Blacklighting for insects along the prairie’s edge

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At the last new moon I tagged along with some of the University of Illinois’ intrepid entomology graduate students on a collecting trip. On arriving at a patch of prairie outside of town, the students hung a mercury vapor lamp in front of a sheet, powered up a generator, and waited for the catch to fly in. The set-up attracts insects like a porch light, only more so.

Below are some photos from the evening.

Two methods to collect insects: directly into a jar (left), or with an aspirator.

A lovely heptageniid mayfly.
Rove beetle!
The palps on this stonefly make it look like a squid.
A stout scarab clings to the sheet.
Fireflies were thick in the prairie across from the blacklight. A long 30-second exposure captured many flying about (click to enlarge. Seriously- this photo looks much better full screen!)

6 thoughts on “Blacklighting for insects along the prairie’s edge”

  1. I have a few questions about how best to do blacklighting:

    – Is the spectrum of the light important, or will any light work as long as it is intense enough?

    – About how far will an insect fly to reach a light? Is it better to be facing an open field for a long line-of-sight, or facing a stand of bushes or trees that will probably have more things roosting in them?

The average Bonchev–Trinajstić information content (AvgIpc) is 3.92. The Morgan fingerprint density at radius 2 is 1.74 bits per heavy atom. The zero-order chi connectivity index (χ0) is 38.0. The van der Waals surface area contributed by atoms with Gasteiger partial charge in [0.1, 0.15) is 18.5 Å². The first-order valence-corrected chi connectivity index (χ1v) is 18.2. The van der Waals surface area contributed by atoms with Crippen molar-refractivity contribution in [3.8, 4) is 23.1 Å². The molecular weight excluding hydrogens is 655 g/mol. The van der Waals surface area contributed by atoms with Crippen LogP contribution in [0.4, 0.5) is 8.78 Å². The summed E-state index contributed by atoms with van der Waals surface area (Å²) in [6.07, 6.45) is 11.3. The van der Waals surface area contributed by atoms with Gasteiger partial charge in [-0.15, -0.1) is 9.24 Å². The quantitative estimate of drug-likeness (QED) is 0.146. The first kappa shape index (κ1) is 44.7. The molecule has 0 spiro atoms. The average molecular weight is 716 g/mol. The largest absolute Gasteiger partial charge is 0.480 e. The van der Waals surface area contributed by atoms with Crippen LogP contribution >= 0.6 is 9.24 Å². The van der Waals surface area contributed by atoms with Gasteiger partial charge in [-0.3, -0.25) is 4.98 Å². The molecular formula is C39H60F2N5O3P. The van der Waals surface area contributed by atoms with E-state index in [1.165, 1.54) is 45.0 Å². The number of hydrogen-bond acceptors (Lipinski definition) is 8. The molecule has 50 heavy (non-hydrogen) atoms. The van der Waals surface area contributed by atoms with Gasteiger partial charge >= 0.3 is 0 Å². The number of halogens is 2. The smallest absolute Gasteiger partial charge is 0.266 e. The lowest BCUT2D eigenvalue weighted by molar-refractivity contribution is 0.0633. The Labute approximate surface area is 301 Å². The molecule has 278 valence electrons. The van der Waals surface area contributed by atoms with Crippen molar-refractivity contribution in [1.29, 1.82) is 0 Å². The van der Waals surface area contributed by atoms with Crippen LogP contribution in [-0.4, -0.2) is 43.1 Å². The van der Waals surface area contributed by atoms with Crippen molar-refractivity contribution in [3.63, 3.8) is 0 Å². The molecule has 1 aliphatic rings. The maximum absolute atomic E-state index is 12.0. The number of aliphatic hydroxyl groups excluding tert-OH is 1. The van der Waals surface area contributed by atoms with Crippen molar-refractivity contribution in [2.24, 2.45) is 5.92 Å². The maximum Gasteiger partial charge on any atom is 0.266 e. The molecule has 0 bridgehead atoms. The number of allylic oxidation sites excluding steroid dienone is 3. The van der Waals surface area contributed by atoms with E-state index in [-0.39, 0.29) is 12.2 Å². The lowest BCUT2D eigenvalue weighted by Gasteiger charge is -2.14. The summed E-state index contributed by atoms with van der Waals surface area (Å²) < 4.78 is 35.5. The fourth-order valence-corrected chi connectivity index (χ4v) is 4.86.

– What time of night does one normally draw the most insects?

    1. It’s been a while but here is a link and what I remember:
      http://www.beetle-experience.com/blacklight.htm

      -white to blue wavelengths work much better than yellows and reds; coleman lanterns work fine if you don’t have electricity.
      -some insects will come in to the most intense light while others will only come to the edges of illumination; you want as big a target area as possible with a range of illumination intensity. we used to go 3 sheets wide with the light source only in center, but there were a lot of us collecting.
      -insect species vary in the timing, season, and how far they fly as you would expect
      -you want the largest circumference for the line-of-sight as you can get, and as dark a night as you can get, but each spot is different and nearby habitat composition matters, eg a stream or pond, woodland, etc.
      -different species fly at different times, eg dusk vs late night with dusk very important for some species.
      -you get some very wierd stuff coming in that will totally surprise you, almost guaranteed.

      Great fun, bring friends.

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